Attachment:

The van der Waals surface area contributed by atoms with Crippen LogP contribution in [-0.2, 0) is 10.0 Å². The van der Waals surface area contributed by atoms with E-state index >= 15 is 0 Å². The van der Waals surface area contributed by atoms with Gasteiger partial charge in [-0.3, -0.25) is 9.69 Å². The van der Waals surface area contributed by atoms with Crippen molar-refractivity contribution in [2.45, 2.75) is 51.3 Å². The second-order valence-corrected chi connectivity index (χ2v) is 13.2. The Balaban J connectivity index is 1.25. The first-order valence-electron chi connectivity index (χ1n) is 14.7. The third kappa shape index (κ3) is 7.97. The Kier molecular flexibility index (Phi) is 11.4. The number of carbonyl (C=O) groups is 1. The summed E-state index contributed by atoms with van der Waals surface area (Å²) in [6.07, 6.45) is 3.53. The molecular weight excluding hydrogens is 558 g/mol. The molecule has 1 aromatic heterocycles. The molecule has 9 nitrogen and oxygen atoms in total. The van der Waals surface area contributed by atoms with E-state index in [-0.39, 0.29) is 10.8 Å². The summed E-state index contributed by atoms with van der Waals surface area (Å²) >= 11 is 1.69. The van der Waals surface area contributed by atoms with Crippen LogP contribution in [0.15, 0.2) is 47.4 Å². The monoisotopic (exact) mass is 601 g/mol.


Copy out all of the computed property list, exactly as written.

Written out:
The van der Waals surface area contributed by atoms with Crippen LogP contribution in [-0.2, 0) is 10.0 Å². The van der Waals surface area contributed by atoms with E-state index >= 15 is 0 Å². The van der Waals surface area contributed by atoms with Gasteiger partial charge in [-0.3, -0.25) is 9.69 Å². The van der Waals surface area contributed by atoms with Crippen molar-refractivity contribution in [2.45, 2.75) is 51.3 Å². The second-order valence-corrected chi connectivity index (χ2v) is 13.2. The Balaban J connectivity index is 1.25. The first-order valence-electron chi connectivity index (χ1n) is 14.7. The third kappa shape index (κ3) is 7.97. The Kier molecular flexibility index (Phi) is 11.4. The number of carbonyl (C=O) groups is 1. The summed E-state index contributed by atoms with van der Waals surface area (Å²) in [6.07, 6.45) is 3.53. The molecular weight excluding hydrogens is 558 g/mol. The molecule has 1 aromatic heterocycles. The molecule has 9 nitrogen and oxygen atoms in total. The van der Waals surface area contributed by atoms with E-state index in [-0.39, 0.29) is 10.8 Å². The summed E-state index contributed by atoms with van der Waals surface area (Å²) >= 11 is 1.69. The van der Waals surface area contributed by atoms with Crippen LogP contribution in [0.15, 0.2) is 47.4 Å². The monoisotopic (exact) mass is 601 g/mol.